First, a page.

Can you tell us about the show Sisyphus, Escaping Tragedy Through Physics currently on exhibit at Alalimón Galería?
This exhibition has been conceived and planned for a long time and if something was very clear to me, it was the subject that I would talk about. I would pay my own tribute to this profession to which I am totally dedicated and to this discipline so sacrificed. The profession of the sculptor.
When you have a vocation, it is like a call from heaven, it is the engine and the only purpose in life. Every day you are in the workshop working hours and hours without knowing very well what the point of it all is.
When you have a vocation, it is like a call from heaven, it is the engine and the only purpose in life.
On countless occasions when someone asks me what I do and I specify that I am a sculptor, the general answer is "Great!" or "if that makes you happy." I think that is a rather simplistic conclusion. Well, it’s not exactly happy—but to feel complete, since artistic creation is often more of an ordeal than a mystical experience. How many times have I exclaimed, "Why didn't you give me another discipline? " Hours of sawdust, a loaded lumbar and cervical pain, but there is no choice but the realization as a person in what completes me as a living being.
Within the artistic trajectory, I feel like I'm in a Greek tragedy.
Sisyphus was a mortal who had the audacity to cheat death. The angry gods explained to him that he would be punished with the worst reprimand ever executed, they would need time to plan such a sentence. Sisyphus’ mind did not stop shuffling the possibilities, each one more bloody than the previous; would the crows gouge his eyes in eternity? Skinned little by little with unimaginable pain? In the end the sentence was, the effort of useless work. Every day he would have to carry a large stone to the top of the mountain, but just before reaching the top it would fall and he would have to repeat this action for eternity of days.
In this exhibition I reveal my own figure as an artist and my work as a creator. The usefulness of the work in the face of issues such as the banality of art, the superfluous, the meaning of making Art ... I show the ability to face it through constancy and persistence, (the vocation before a trade). I take the figure of Sisyphus as a mirror. His punishment: hard work that must be done over and over again.
The philosophical concept of the eternal return helps me to face reality. I take as a reference the conceptual versus the real of the eternal return. Discarding the reality in which repetition does not vary is explained through physics. According to the entropy, energy would be lost in each repetition and would end up dissipating. And in thermodynamics a constant repetition would lead to a rise in temperature to destruction. Therefore, in each repetition a variation is necessary.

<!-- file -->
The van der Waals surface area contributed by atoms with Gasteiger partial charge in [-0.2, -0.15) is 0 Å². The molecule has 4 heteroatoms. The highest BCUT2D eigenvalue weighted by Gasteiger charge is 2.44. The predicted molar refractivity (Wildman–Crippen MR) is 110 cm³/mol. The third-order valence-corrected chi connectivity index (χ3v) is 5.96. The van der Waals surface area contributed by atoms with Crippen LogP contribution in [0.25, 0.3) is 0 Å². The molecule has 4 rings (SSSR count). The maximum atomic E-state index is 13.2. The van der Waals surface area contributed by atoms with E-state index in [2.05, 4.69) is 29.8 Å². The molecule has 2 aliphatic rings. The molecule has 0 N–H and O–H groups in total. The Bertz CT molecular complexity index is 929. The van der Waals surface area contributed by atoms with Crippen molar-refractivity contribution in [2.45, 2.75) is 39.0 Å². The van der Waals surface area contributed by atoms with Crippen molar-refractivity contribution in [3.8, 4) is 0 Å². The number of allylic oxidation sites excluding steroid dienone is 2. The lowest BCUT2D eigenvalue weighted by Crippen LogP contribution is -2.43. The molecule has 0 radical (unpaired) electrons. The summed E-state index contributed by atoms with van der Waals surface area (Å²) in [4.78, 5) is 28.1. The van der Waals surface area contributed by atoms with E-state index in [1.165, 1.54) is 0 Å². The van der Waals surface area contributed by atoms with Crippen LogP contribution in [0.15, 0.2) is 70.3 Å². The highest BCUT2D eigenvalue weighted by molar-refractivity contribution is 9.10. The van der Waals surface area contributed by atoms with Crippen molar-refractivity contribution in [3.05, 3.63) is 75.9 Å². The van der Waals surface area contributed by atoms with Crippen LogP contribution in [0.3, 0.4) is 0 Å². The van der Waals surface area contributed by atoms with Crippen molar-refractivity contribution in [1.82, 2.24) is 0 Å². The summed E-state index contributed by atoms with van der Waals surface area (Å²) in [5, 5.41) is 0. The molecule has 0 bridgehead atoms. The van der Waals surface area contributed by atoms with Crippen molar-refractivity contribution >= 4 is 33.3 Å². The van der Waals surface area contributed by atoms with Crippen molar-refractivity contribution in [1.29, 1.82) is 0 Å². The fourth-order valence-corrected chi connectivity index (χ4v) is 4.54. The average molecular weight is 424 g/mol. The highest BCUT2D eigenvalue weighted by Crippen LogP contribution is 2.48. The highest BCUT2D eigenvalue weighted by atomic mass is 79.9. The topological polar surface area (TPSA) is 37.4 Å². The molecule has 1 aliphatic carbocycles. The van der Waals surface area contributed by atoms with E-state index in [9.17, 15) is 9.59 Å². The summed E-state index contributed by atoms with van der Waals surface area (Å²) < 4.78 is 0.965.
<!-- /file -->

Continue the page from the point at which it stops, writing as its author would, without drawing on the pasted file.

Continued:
The eternal return is a philosophical conception of time, posed in the West in a way that the world returned to its origin through a conflagration. Once burned, it was rebuilt so that the same acts would occur once more in it. For Eastern philosophy, existence continues to be a cyclical event, where each act, each moment and event, will be eternally repeated. In contrast, in Eastern thought, the eternal return will lead to the perfection of the universe, since each fact will be polished at each restart until it is perfect.
I cling to my vocation to face the constant struggle that is to face artistic creation. I live the repetition of the creative process according to Nietzsche's theory of the eternal return. Wishing it to repeat itself again, and thus embrace life without fear, without regrets, aware of every minute, polishing every moment and with joy.
The selection of the works presented here is with one foot in philosophy and the other in physics, they go hand-in-hand to tell the narrative of my proposal.
Any big new projects in the works?
Next year I have some projects underway; first a solo exhibition at the Antoni Pinyol gallery, in Reus gallery with whom I have been working with for several years. I will conclude an artist's book that has been brewing for three years. It will include writings on philosophy, art and economics, aphorisms and in some way my own manifesto of intentions. It will be accompanied by sketches and notes, where I show part of the previous process and a selection of works that encompass the last 15 years.
Then the agenda will gradually be completed, with some collaborations, an outdoor intervention in Vilasar de Mar, and the filming of a documentary on the creative process and the struggle behind each piece. How I combine this job with my own physical limitations derived from a chronic illness. While carrying a colostomy bag I must do a ritual when making abdominal efforts that so typical of my trade, such as lifting weight and the impacts of carving.
How can our readers learn more about you and your work?
Well, I think the good thing about social networks is to be able to show both the processes and the work, almost almost in situ. On many occasions art is produced by obsession and the work goes from the workshop to the warehouse without being exhibited. Those pieces that do not enter any exhibition because the narrative is not coherent, but they do exist.
...you demystify art and magic, because after all, anyone can do what I do, there is no magic, but a lot of mystery.
I also like to show the whole process on my instagram. Apart from the actual making, by allowing the viewer to participate in the process, you demystify art and magic, because after all, anyone can do what I do, there is no magic, but a lot of mystery.
And it also helps me a lot because those who follow me on social media will never ask me if I did them. Or I just made a sketch and had it done and delegated production.
Thanks for taking the time to share with us today Vanesa!
You can also find more about Vanesa and her art at http://vmunoz.com/
If you enjoyed Abstract Art Inspired By Physics With Vanesa Muñoz, check out more artist interviews on Meet the Makers.
This interview has been translated from its original version by the author, Amelia Johannsen.